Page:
The Common Looper Moth has a diverse appetite and cryptic coloring, allowing it to reside in a variety of regions.
Adult Common Looper Moths are a mosaic of rich browns, metallic sheens and fine, white lines. This coloring helps camouflage the moth in wooded areas. They are similar in appearance to the Soybean Looper. The Common Looper may have an overall lilac hue. It has two obvious white spots on its forewings. The outer spot is solid white and the inner spot has a brown center. The two spots are usually connected by a thin white line that outlines both of them. The furry thorax area, just behind the head, is elevated as is a smaller patch of hair further down the middle of the body. An 'collar' of reddish-brown hairs sits behind the eyes. Adults are active from early spring through October.
Looper Moth larvae create a loop shape with their bodies as they crawl. The center of the body arches into a ring-shape when the rear end is brought up just behind the head. Caterpillars for the Common Looper are bright green, like the leaves and stems they sit on as they feed. Their round bodies are plump and fleshy with a thin, white line on each side running from head to rear. A think black line above it adds contrast, making the white line more apparent. The head has a black mark on each side near the eyes. These larvae eat from a variety of low-growing plants including cabbages, beans, plantains, dandelions, carrots, and members of the aster family. Three or more broods can be produced each year. Look for clusters of circular, black eggs with a white spot in the center on the underside of leaves.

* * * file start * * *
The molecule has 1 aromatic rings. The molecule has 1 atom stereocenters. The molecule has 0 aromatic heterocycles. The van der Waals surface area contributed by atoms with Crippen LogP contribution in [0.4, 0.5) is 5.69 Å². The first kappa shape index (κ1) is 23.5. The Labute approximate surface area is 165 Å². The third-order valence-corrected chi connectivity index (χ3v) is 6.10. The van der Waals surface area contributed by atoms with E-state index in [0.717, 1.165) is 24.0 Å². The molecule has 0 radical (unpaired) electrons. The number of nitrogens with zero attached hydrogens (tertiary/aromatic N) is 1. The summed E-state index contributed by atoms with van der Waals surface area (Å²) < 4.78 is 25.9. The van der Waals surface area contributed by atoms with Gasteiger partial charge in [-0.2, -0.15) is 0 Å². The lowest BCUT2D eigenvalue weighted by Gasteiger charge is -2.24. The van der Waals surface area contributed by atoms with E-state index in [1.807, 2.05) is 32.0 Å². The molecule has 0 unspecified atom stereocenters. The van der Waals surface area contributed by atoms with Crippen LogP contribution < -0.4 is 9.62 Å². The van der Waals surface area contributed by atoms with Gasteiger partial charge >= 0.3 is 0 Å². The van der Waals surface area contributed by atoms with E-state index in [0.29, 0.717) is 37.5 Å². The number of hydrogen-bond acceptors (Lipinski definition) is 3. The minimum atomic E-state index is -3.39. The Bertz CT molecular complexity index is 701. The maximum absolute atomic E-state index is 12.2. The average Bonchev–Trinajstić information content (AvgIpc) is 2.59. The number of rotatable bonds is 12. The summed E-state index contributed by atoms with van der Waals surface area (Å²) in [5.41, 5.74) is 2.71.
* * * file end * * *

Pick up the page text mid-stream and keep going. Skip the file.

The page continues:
Scientific Name: Autographa precationis
Butterfly or Moth
Size (Adult; Length): 18mm to 20mm (0.70in to 0.78in)
Note: An insect's reach is not limited by lines drawn on a map and therefore species may appear in areas, regions and/or states beyond those listed above as they are driven by environmental factors (such as climate change), available food supplies and mating patterns. Grayed-out selections indicate that the subject in question has not been reported in that particular territory. U.S. states and Canadian provinces / territories are clickable to their respective bug listings.
Butterfly and Moth Anatomy
Antennae: Butterflies and Moths have a pair of antennae on the head used as sensors.
Head: The head is home to the insect's eyes, antennae, and proboscis.
Thorax: Home to the three pairs of legs as well as vital internal organs.
Abdomen: Contains vital internal organs such as the heart(s) and reproduction facilities.
Forewing: The upper, forward wing pair used for flying.
Hindwing: The lower, rearward wing pair used for flying.
NOTE: Butterflies and Moths are part of the Lepidopteran order as they share many similarities.